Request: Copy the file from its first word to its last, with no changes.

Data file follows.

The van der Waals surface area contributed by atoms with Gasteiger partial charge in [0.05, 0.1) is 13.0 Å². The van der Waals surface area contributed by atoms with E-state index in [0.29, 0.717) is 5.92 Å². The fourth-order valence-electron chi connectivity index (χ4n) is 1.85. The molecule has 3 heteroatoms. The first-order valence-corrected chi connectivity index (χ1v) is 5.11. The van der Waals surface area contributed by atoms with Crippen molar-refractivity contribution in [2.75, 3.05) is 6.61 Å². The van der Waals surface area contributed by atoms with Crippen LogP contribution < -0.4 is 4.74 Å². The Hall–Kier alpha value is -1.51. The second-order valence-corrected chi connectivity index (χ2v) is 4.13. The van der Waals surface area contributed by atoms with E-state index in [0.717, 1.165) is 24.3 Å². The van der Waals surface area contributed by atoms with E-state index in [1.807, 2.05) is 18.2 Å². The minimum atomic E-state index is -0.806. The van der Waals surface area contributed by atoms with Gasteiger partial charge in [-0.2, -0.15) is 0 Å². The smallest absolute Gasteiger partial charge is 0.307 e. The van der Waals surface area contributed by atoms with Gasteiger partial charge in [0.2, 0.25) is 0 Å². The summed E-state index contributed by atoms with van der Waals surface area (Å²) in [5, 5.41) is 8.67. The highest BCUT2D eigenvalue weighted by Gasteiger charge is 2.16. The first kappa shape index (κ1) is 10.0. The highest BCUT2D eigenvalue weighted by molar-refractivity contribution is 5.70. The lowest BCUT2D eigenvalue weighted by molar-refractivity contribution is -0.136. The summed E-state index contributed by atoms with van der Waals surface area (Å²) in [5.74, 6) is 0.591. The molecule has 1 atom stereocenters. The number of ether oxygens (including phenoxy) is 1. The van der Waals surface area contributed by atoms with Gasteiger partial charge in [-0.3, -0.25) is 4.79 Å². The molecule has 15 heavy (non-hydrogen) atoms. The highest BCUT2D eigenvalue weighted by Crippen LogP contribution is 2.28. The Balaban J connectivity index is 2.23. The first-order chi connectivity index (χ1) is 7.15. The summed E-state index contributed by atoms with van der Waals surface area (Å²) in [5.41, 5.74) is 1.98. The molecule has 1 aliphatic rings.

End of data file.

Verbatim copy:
The van der Waals surface area contributed by atoms with Gasteiger partial charge in [0.05, 0.1) is 13.0 Å². The van der Waals surface area contributed by atoms with E-state index in [0.29, 0.717) is 5.92 Å². The fourth-order valence-electron chi connectivity index (χ4n) is 1.85. The molecule has 3 heteroatoms. The first-order valence-corrected chi connectivity index (χ1v) is 5.11. The van der Waals surface area contributed by atoms with Crippen molar-refractivity contribution in [2.75, 3.05) is 6.61 Å². The van der Waals surface area contributed by atoms with Crippen LogP contribution < -0.4 is 4.74 Å². The Hall–Kier alpha value is -1.51. The second-order valence-corrected chi connectivity index (χ2v) is 4.13. The van der Waals surface area contributed by atoms with E-state index in [0.717, 1.165) is 24.3 Å². The van der Waals surface area contributed by atoms with E-state index in [1.807, 2.05) is 18.2 Å². The minimum atomic E-state index is -0.806. The van der Waals surface area contributed by atoms with Gasteiger partial charge in [-0.2, -0.15) is 0 Å². The smallest absolute Gasteiger partial charge is 0.307 e. The van der Waals surface area contributed by atoms with Gasteiger partial charge in [0.2, 0.25) is 0 Å². The summed E-state index contributed by atoms with van der Waals surface area (Å²) in [5, 5.41) is 8.67. The highest BCUT2D eigenvalue weighted by Gasteiger charge is 2.16. The first kappa shape index (κ1) is 10.0. The highest BCUT2D eigenvalue weighted by molar-refractivity contribution is 5.70. The lowest BCUT2D eigenvalue weighted by molar-refractivity contribution is -0.136. The summed E-state index contributed by atoms with van der Waals surface area (Å²) in [5.74, 6) is 0.591. The molecule has 1 atom stereocenters. The number of ether oxygens (including phenoxy) is 1. The van der Waals surface area contributed by atoms with Gasteiger partial charge in [-0.3, -0.25) is 4.79 Å². The molecule has 15 heavy (non-hydrogen) atoms. The highest BCUT2D eigenvalue weighted by Crippen LogP contribution is 2.28. The Balaban J connectivity index is 2.23. The first-order chi connectivity index (χ1) is 7.15. The summed E-state index contributed by atoms with van der Waals surface area (Å²) in [5.41, 5.74) is 1.98. The molecule has 1 aliphatic rings.